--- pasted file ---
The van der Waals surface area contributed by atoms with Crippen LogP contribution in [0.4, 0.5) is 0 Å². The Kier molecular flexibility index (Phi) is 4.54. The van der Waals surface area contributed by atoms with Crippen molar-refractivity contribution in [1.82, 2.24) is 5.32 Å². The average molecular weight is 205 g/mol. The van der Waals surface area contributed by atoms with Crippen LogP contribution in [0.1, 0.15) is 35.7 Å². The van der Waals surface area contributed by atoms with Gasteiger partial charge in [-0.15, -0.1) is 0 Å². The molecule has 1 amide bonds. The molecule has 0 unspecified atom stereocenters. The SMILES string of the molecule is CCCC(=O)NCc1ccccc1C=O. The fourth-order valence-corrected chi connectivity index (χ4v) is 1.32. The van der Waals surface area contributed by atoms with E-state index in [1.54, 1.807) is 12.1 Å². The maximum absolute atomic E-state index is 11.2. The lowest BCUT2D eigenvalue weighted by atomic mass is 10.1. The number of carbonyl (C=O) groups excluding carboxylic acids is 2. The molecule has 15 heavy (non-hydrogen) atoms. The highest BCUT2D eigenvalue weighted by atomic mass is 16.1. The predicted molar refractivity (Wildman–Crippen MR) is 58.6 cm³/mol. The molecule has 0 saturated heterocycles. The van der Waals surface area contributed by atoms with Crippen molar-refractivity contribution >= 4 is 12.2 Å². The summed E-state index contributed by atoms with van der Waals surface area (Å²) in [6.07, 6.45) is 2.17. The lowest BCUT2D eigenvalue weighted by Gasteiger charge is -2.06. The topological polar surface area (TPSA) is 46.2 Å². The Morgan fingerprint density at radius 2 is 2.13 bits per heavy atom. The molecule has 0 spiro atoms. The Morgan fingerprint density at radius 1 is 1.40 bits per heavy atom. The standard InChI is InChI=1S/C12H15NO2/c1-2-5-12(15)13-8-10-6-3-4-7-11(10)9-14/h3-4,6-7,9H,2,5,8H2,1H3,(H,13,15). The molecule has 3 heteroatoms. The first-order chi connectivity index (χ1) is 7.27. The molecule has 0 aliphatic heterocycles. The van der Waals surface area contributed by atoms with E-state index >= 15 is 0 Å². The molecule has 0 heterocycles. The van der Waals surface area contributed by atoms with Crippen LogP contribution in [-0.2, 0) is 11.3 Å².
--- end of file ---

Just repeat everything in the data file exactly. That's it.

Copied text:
The van der Waals surface area contributed by atoms with Crippen LogP contribution in [0.4, 0.5) is 0 Å². The Kier molecular flexibility index (Phi) is 4.54. The van der Waals surface area contributed by atoms with Crippen molar-refractivity contribution in [1.82, 2.24) is 5.32 Å². The average molecular weight is 205 g/mol. The van der Waals surface area contributed by atoms with Crippen LogP contribution in [0.1, 0.15) is 35.7 Å². The van der Waals surface area contributed by atoms with Gasteiger partial charge in [-0.15, -0.1) is 0 Å². The molecule has 1 amide bonds. The molecule has 0 unspecified atom stereocenters. The SMILES string of the molecule is CCCC(=O)NCc1ccccc1C=O. The fourth-order valence-corrected chi connectivity index (χ4v) is 1.32. The van der Waals surface area contributed by atoms with E-state index in [1.54, 1.807) is 12.1 Å². The maximum absolute atomic E-state index is 11.2. The lowest BCUT2D eigenvalue weighted by atomic mass is 10.1. The number of carbonyl (C=O) groups excluding carboxylic acids is 2. The molecule has 15 heavy (non-hydrogen) atoms. The highest BCUT2D eigenvalue weighted by atomic mass is 16.1. The predicted molar refractivity (Wildman–Crippen MR) is 58.6 cm³/mol. The molecule has 0 saturated heterocycles. The van der Waals surface area contributed by atoms with Crippen molar-refractivity contribution >= 4 is 12.2 Å². The summed E-state index contributed by atoms with van der Waals surface area (Å²) in [6.07, 6.45) is 2.17. The lowest BCUT2D eigenvalue weighted by Gasteiger charge is -2.06. The topological polar surface area (TPSA) is 46.2 Å². The Morgan fingerprint density at radius 2 is 2.13 bits per heavy atom. The molecule has 0 spiro atoms. The Morgan fingerprint density at radius 1 is 1.40 bits per heavy atom. The standard InChI is InChI=1S/C12H15NO2/c1-2-5-12(15)13-8-10-6-3-4-7-11(10)9-14/h3-4,6-7,9H,2,5,8H2,1H3,(H,13,15). The molecule has 3 heteroatoms. The first-order chi connectivity index (χ1) is 7.27. The molecule has 0 aliphatic heterocycles. The van der Waals surface area contributed by atoms with E-state index >= 15 is 0 Å². The molecule has 0 heterocycles. The van der Waals surface area contributed by atoms with Crippen LogP contribution in [-0.2, 0) is 11.3 Å².